Electrons are much smaller than photons (the subatomic particles of light) and can be easily manipulated, which is why the SEM uses electrons to image structures too small to be seen with an ordinary light microscope. A powerful instrument, the SEM is the only type of advanced microscope that creates images of ultratiny things in a way that that doesn't distort or destroy them in the process. Unlike the more abstract information revealed by other types of specialized microscopes, the forms and structures in these pictures look natural, presenting the same three dimensional appearance they would have if they were big enough to see with our eyes.

To create the images, a filament inside an electron "gun" shoots a stream of electrons down through a stack of electromagnetic lenses that focus them into a coherent beam. Landing as a fine point on the specimen below, the beam is continually scanned across a chosen portion of the sample, which responds by emitting electrons from its own surface that are collected by a detector inside the sample chamber. This begins an electronic process that results in a simultaneous recreation of the sample's surface on a viewing screen. A larger area of the sample can be scanned to produce an overall view, while zooming in on a small spot enlarges it on the screen to show details at higher magnification. Graininess in the micrographs can be due to several causes; among them are imaging in the higher magnification ranges and varying the current in atypical ways.

The stage holding the sample can be manipulated from the outside in order to move, tilt and rotate the specimen so that it can be oriented in nearly any direction while its image is being viewed on the screen. With the twist of a dial (in the case of the SEM that took these pictures) or the wiggle of a mouse (in newer models), the specimen's contours can be explored in any magnification ranging from a low of about eight times actual size up to the hundreds of thousands (Lamont's scope) or, lately, as much as a million times. Watching the image on the screen is like looking out of a window of a plane - the landscape "below" continually changing as your "plane" flies above or around it, zooming in and out or hovering for a photo. Different types of images can be created by different detectors optimized to "see" the several subatomic events that take place simultaneously during the beam's impact on the sample. The one that recreates the three dimensional view of the sample is called "secondary" imaging; this is the type of image shown in the gallery section. Two shots of a feature, taken from two different angles, can be merged to create a true stereo 3D effect.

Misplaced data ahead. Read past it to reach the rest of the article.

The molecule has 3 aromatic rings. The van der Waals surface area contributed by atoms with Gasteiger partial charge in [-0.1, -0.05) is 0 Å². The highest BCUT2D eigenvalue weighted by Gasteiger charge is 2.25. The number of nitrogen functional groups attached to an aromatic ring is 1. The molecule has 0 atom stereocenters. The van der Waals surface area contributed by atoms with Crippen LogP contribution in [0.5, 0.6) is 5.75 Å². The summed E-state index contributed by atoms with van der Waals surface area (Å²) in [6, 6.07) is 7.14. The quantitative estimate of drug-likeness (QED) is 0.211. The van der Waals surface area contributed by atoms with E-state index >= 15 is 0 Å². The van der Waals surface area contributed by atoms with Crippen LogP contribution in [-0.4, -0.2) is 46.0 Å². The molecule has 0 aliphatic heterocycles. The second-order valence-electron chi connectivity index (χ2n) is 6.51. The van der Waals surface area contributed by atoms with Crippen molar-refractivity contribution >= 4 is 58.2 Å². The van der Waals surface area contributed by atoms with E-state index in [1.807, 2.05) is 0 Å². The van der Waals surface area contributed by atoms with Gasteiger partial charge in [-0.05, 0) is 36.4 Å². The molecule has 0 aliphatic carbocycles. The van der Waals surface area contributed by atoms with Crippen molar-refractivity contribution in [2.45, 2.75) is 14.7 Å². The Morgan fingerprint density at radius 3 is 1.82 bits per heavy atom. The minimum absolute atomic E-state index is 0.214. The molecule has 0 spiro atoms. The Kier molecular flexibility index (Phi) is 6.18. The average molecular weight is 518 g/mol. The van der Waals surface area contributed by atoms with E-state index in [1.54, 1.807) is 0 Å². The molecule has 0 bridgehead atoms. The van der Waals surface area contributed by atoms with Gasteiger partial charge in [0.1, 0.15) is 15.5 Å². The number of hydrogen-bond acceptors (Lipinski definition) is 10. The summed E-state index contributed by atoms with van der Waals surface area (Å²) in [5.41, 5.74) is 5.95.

The other detectors inside the sample chamber can yield images evoking the specimen's chemistry: a "cathodoluminescence" image, for instance, shows minerals that fluoresce in visible light when bombarded by an electron beam; a "backscattered" electron image is a picture in which differing grey levels correspond to areas of different chemical composition. Several other research instruments can be attached to the SEM to extend the range of information a specimen can yield. One of these is called an energy-dispersive X-ray analyzer (EDX, or EDS), which produces a spectrum of the elements present in targeted areas of the sample that have been revealed in a backscatter or cathodoluminescence image. These areas can then be chemically "mapped" with different colors representing the distribution of different elements or compounds in the sample. Using other programs, features can be analyzed for size, shape, and other physical characteristics; they can also be quantified in combination with their chemistry.

Lamont's SEM is a manually-operated film-based instrument, but the modern models are software-controlled. Some of these newer machines still operate only in conventional high vacuum mode (for which the specimens must be dry and electrically conductive) but other varieties can vary the pressure in the sample chamber or even introduce water vapor, which not only makes hydrated samples like medical tissues available for imaging in their natural state, but introduces the dimension of time. Now, for example, crystals can be seen dissolving and resolidifying. Hot or cold sample stages can expand the SEM's capabilities even further. It seems that every month a new type of instrument is developed that can be added to an SEM to increase its capabilities.

Dee Breger
Mgr. SEM/EDX Facility
Lamont-Doherty Earth Observatory
61 Route 9W Palisades, NY 10964 USA
T: 914/365-8640 F: 914/365-8155